A proactive approach to apocalyptic scenarios: Join us for a distinguished lecture Jan. 16 on finding near-earth objects — before they find us

Of all the natural disasters that could befall us, only an Earth impact by a large comet or asteroid has the potential to end civilization in a single blow. Yet these near-Earth objects also offer tantalizing clues to our solar system’s origins, and someday could even serve as stepping-stones for space exploration.

Dr. Donald Yeomans is coming to HMNS to explain the science of near-Earth objects — its history, applications, and the ongoing quest to find near-Earth objects before they find us.

Distinguished Lecture Jan. 16: Near Earth Objects: Finding Them Before They Find UsIn its course around the sun, the Earth passes through a veritable shooting gallery of millions of nearby comets and asteroids. One such asteroid is thought to have plunged into our planet 65 million years ago, triggering a global catastrophe that killed off the dinosaurs.

Yeomans provides an up-to-date and accessible guide for understanding the threats posed by near-Earth objects, and also explains how early collisions with them delivered the ingredients that made life on Earth possible. He shows how later impacts spurred evolution, allowing only the most adaptable species to thrive — in fact, we humans may owe our very existence to objects that struck our planet.

Yeomans will take us behind the scenes of today’s efforts to find, track, and study near-Earth objects. He will show how the same comets and asteroids most likely to collide with us could also be mined for precious natural resources like water and oxygen, and used as watering holes and fueling stations for expeditions to Mars and the outermost reaches of our solar system.

What: Distinguished Lecture, “Near Earth Objects: Finding Them Before They Find Us”
Who: Donald Yeomans, NASA Jet Propulsion Laboratory, California Institute of Technology
When: Wednesday, Jan. 16, 6:30 p.m.
Where: HMNS Main, 5555 Hermann Park Dr. 77030
How Much: $18 for the public; $12 for members

Dr. Donald Yeomans is a Senior Research Fellow with the Near-Earth Object Program Office at NASA Jet Propulsion Laboratory at California Institute of Technology. Following the lecture, he will sign copies of his new book Near Earth Objects: Finding Them Before They Find Us.

Click here for advance tickets.

Decoding the world’s first computer: Unravel the mysteries of the Antikythera Mechanism at this distinguished lecture

The world’s first computer put the time cycles of the Sun, Moon and planets into mechanical form. And today, cutting-edge technology reveals the extraordinary sophistication of ancient Greece. What mysteries does the Antikythera Mechanism unveil?

Learn all about it at the HMNS distinguished lecture,  “Cosmic Time – The Antikythera Mechanism & Its Mysteries,” this Tuesday, Nov. 20 at 6:30 p.m., presented by the Antikythera Mechanism Research Project’s Mike Edmunds, Ph.D.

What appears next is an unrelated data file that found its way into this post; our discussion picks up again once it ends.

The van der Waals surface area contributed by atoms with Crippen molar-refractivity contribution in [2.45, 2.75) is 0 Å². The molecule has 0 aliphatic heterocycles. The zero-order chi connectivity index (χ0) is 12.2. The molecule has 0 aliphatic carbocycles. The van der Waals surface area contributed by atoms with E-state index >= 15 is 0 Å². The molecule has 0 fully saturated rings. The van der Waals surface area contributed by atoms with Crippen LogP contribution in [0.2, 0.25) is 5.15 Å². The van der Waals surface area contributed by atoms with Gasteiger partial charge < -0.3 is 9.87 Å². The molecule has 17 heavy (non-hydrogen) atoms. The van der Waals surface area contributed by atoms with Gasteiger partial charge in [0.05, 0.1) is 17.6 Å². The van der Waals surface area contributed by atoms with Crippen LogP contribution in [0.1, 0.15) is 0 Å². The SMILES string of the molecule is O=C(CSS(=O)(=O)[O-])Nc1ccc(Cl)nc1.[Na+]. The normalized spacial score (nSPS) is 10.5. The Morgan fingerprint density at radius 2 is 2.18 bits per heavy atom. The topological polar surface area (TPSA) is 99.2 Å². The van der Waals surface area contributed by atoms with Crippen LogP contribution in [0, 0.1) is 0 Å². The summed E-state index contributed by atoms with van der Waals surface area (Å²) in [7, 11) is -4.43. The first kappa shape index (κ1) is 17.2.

Unravel the mysteries of the Antikythera Mechanism Nov. 20Photo courtesy of the Antikythera Mechanism Research Project

More than 100 years ago, an extraordinary mechanism was found by sponge divers at the bottom of the sea near the Greek island of Antikythera. It astonished the international community of experts on the ancient world. The machine dates from around the end of the 2nd century B.C. and is the most sophisticated mechanism known from the ancient world; nothing as complex is known for the next thousand years. The “Antikythera Mechanism” is now understood to be dedicated to astronomical phenomena and operates as a complex mechanical “computer” which tracks the cycles of the Solar System.

What exactly is this complex device? For decades, scientific investigation failed to yield much light and relied more on imagination than facts. Now a new initiative is building on this previous work, using the latest techniques available today. The Antikythera Mechanism Research Project is an international collaboration of academic researchers supported by some of the world’s best high-technology companies, which aims to completely reassess the function and significance of the Antikythera Mechanism.

Since 2005, innovative technologies have been used to reveal unknown elements of the mechanism by looking at the internal structure, with its complex and confusing gear trains. A remarkable window on microscopic internal details of inscriptions and gearing has been opened. Inscriptions can now be read that have not been seen for more than 2,000 years, and this is helping to build a comprehensive picture of the functions of the Antikythera Mechanism.

Mike Edmunds, Ph.D., The Antikythera Research Project

Mike Edmunds, Ph.D

Results from researchers are emerging on a stable basis as data continues to be analyzed. Come hear the latest findings from project astronomer Mike Edmunds of University of Cardiff at HMNS on Tuesday, November 20. This lecture is co-sponsored by Archaeological Institute of America – Houston Society and the Hellenic Cultural Center. Click here for tickets.

The Sun burps and the Earth reaches for the Lysol: Learn why in our Nov. 15 lecture, Our Explosive Sun

Welcome guest blogger Dr. David Alexander, Director of the Rice Space Institute.

If there’s one star in the sky that everyone can name — and point to, if needed — it’s the Sun. Kisosen, Wuriupranili, Huitzilopochtli, Bel, Ra, Sol, Apollo — the Sun has many names and has served many purposes for humanity over the ages. As a banisher of night, celestial timekeeper, or navigational aid, the Sun has been a constant presence over the history of humankind, bringing the hope of a new day and the renewal of returning spring.

Even today, in the early years of the 21st century, the Sun is no less important, although perhaps in a very different way. As we increasingly rely on technology in our daily lives, the Sun’s impact on the Earth can be both beautiful and alarming. The Earth is not only bathed in the light from the Sun but is embedded in its atmosphere, and as such is subject to the vagaries of the Sun’s dynamic activity. You might say that when the Sun burps, the Earth reaches for the Lysol.

Our Explosive Sun: The Source of the Northern Lights | Nov. 15 at HMNSSpectacular aurora over the city of Tromsø, Norway. Courtesy of Pål Brekke.